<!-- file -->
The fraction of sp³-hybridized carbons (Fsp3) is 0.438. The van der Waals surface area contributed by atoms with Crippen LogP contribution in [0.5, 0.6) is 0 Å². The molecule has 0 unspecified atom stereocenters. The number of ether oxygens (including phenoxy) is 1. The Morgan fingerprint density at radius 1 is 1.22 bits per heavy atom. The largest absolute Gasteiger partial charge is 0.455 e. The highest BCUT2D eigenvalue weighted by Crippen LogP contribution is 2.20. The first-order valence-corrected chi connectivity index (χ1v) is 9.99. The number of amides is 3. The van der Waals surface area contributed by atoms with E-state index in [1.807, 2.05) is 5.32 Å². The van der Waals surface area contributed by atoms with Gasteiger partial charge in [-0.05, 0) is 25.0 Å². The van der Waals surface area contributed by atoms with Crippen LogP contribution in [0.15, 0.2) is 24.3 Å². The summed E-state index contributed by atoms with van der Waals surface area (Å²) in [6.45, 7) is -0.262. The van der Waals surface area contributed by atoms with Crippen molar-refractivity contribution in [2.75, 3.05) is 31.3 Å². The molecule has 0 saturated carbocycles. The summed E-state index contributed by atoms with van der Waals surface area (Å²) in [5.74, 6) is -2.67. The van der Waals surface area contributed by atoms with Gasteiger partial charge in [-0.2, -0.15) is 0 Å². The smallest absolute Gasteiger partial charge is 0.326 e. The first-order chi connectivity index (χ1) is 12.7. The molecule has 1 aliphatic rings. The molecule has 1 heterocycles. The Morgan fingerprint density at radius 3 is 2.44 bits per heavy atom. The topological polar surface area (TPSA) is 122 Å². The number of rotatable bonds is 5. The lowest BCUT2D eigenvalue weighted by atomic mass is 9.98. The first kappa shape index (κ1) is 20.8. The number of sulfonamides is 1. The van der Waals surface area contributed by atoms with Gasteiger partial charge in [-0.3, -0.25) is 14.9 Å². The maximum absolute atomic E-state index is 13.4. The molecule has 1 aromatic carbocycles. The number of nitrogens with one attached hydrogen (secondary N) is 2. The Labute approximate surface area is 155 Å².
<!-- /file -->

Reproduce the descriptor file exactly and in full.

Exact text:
The fraction of sp³-hybridized carbons (Fsp3) is 0.438. The van der Waals surface area contributed by atoms with Crippen LogP contribution in [0.5, 0.6) is 0 Å². The molecule has 0 unspecified atom stereocenters. The number of ether oxygens (including phenoxy) is 1. The Morgan fingerprint density at radius 1 is 1.22 bits per heavy atom. The largest absolute Gasteiger partial charge is 0.455 e. The highest BCUT2D eigenvalue weighted by Crippen LogP contribution is 2.20. The first-order valence-corrected chi connectivity index (χ1v) is 9.99. The number of amides is 3. The van der Waals surface area contributed by atoms with E-state index in [1.807, 2.05) is 5.32 Å². The van der Waals surface area contributed by atoms with Gasteiger partial charge in [-0.05, 0) is 25.0 Å². The van der Waals surface area contributed by atoms with Crippen LogP contribution in [0.15, 0.2) is 24.3 Å². The summed E-state index contributed by atoms with van der Waals surface area (Å²) in [6.45, 7) is -0.262. The van der Waals surface area contributed by atoms with Crippen molar-refractivity contribution in [2.75, 3.05) is 31.3 Å². The molecule has 0 saturated carbocycles. The summed E-state index contributed by atoms with van der Waals surface area (Å²) in [5.74, 6) is -2.67. The van der Waals surface area contributed by atoms with Gasteiger partial charge in [-0.2, -0.15) is 0 Å². The smallest absolute Gasteiger partial charge is 0.326 e. The first-order chi connectivity index (χ1) is 12.7. The molecule has 1 aliphatic rings. The molecule has 1 heterocycles. The Morgan fingerprint density at radius 3 is 2.44 bits per heavy atom. The topological polar surface area (TPSA) is 122 Å². The number of rotatable bonds is 5. The lowest BCUT2D eigenvalue weighted by atomic mass is 9.98. The first kappa shape index (κ1) is 20.8. The number of sulfonamides is 1. The van der Waals surface area contributed by atoms with Gasteiger partial charge in [-0.3, -0.25) is 14.9 Å². The maximum absolute atomic E-state index is 13.4. The molecule has 1 aromatic carbocycles. The number of nitrogens with one attached hydrogen (secondary N) is 2. The Labute approximate surface area is 155 Å².